The routine was in the repertoire of the brilliant clown Mantan Moreland (born 1902 in Monroe, La.) who played Birmingham Brown in the “Charlie Chan” movies.
Harpo Marx instigated a raucous — and very difficult to watch, at least through 2010 eyes, given the stereotypes presented in the production number — rendition of a song titled “Gabriel (Who Dat Man)?” in 1937’s “A Day at the Races.”
Many online sources credit ex-Saint Dalton Hilliard for bringing the current chant from Patterson High School to Louisiana State University and then to New Orleans.
Hilliard said he first heard it at the Louisiana Superdome, chanted by fans for his Patterson Lumberjacks team when it played John Curtis for the 1979 Class 2A state championship.
“They were saying, ‘Who dat? Who dat? Who dat say they’re going to beat those ‘Jacks,'” said Hilliard, who now runs a regional energy services company based in Houma.
“I heard it a little bit at LSU, but mostly when I got to the Saints,” for whom he played from 1986 to 1993.
Nuccio said he’d heard the cheer at a couple of high schools, mainly St. Augustine, before recording the song in 1983.
St. Aug brings the tale back to the power of prime-time TV silliness.
WVUE weekend sports anchor Ken Berthelot, who did prep features for Swoboda’s Monday night show, got video of the St. Augustine Purple Knights chanting “Who dat? Who dat? Who dat talk about beat St. Aug?” on a bus to football practice early in the 1983 season.
The chant was new to both Berthelot, a lifelong Louisianan and prep-football fanatic, and Swoboda, a comparative newcomer.
Berthelot’s report played on Swoboda’s Monday night WVUE show.
“I thought, ‘I love this cheer. We’ve got to play this a few times during the week,'” Swoboda said. “It started at Saints games not too long after that.”
The influence of Berthelot’s report on the later Saints craze can’t be verified, though Swoboda for one is convinced of its impact.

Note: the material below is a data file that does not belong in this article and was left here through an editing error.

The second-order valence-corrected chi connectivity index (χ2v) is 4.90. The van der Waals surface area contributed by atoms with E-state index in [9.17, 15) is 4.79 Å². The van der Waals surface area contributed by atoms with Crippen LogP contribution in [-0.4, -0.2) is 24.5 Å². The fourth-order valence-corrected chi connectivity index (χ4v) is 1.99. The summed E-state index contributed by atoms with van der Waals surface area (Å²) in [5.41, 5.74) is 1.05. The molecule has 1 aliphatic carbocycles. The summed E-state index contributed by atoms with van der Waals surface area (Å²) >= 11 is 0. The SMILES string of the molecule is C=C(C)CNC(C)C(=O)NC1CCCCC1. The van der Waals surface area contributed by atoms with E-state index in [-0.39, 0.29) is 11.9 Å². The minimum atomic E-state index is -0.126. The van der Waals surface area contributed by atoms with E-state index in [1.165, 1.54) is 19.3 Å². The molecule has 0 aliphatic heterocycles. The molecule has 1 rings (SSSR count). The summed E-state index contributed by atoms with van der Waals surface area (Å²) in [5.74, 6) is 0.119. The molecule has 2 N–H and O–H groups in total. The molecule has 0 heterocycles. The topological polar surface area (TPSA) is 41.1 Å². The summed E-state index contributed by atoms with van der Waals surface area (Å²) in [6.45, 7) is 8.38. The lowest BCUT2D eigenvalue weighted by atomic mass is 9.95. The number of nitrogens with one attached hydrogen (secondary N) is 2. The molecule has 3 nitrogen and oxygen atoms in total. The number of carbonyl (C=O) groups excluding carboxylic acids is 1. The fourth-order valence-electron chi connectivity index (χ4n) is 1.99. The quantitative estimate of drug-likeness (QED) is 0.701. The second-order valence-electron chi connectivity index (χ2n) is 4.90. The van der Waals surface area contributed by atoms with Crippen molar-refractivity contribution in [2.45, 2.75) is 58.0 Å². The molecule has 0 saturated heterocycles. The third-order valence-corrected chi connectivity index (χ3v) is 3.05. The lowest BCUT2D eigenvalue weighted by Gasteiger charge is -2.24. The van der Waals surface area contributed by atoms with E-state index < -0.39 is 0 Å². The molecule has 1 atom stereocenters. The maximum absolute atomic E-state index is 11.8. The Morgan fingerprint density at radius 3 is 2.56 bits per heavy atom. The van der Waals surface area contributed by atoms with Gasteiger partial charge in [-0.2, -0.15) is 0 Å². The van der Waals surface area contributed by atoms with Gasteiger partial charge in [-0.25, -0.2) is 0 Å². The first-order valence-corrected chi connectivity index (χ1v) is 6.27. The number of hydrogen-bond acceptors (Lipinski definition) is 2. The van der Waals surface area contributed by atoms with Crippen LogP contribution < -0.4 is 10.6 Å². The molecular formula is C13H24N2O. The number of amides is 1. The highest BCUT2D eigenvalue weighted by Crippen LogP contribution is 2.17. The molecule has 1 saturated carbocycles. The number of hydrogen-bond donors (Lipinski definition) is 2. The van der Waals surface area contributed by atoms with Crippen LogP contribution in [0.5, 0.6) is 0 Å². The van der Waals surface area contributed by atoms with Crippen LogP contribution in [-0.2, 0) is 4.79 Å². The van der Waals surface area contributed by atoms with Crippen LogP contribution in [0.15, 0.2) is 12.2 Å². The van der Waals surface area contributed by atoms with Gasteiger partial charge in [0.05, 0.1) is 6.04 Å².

Monistere says he heard it at a Saints game during the 1983 season, probably after repeated plays of Berthelot’s St. Aug. story, before recording it.
Swoboda and cameraman Kevin Henry were at the session.
“I made a deal with Monistere,” Swoboda recounted. “I said, ‘If you give me an exclusive on this, I’ll play the heck out of on Monday nights.’ And he said, ‘Done.'”
He said he joined the “Who dat?” chorus, “looking very rhythmically challenged.”
The footage was edited into an MTV-style video — MTV played music videos then — and Swoboda made good on his promise. (Berthelot said archival tapes of his stories were lost in Hurricane Katrina, as was the store of old WVUE tapes that might have contained Swoboda’s original music video, Swoboda said. The Monisteres have a copy of another station’s bandwagon report about the craze, but apparently not the original.)
Neville performs the “Who dat?” version of “Saints” during his solo shows, recently cut a re-recording of the song for Steve Monistere and his brother Sal (who over the years have legally guarded their trademarked ownership of some aspects of the “Who dat?” brand).
He still regularly experiences the weird magic started by that 1983 recording and Swoboda’s understandable exploitation of it.
“I’ll be walking down the street in New York,” Neville said. “And a guy will pass by in a truck and see my (Saints) cap and stop and say, ‘Who dat?'”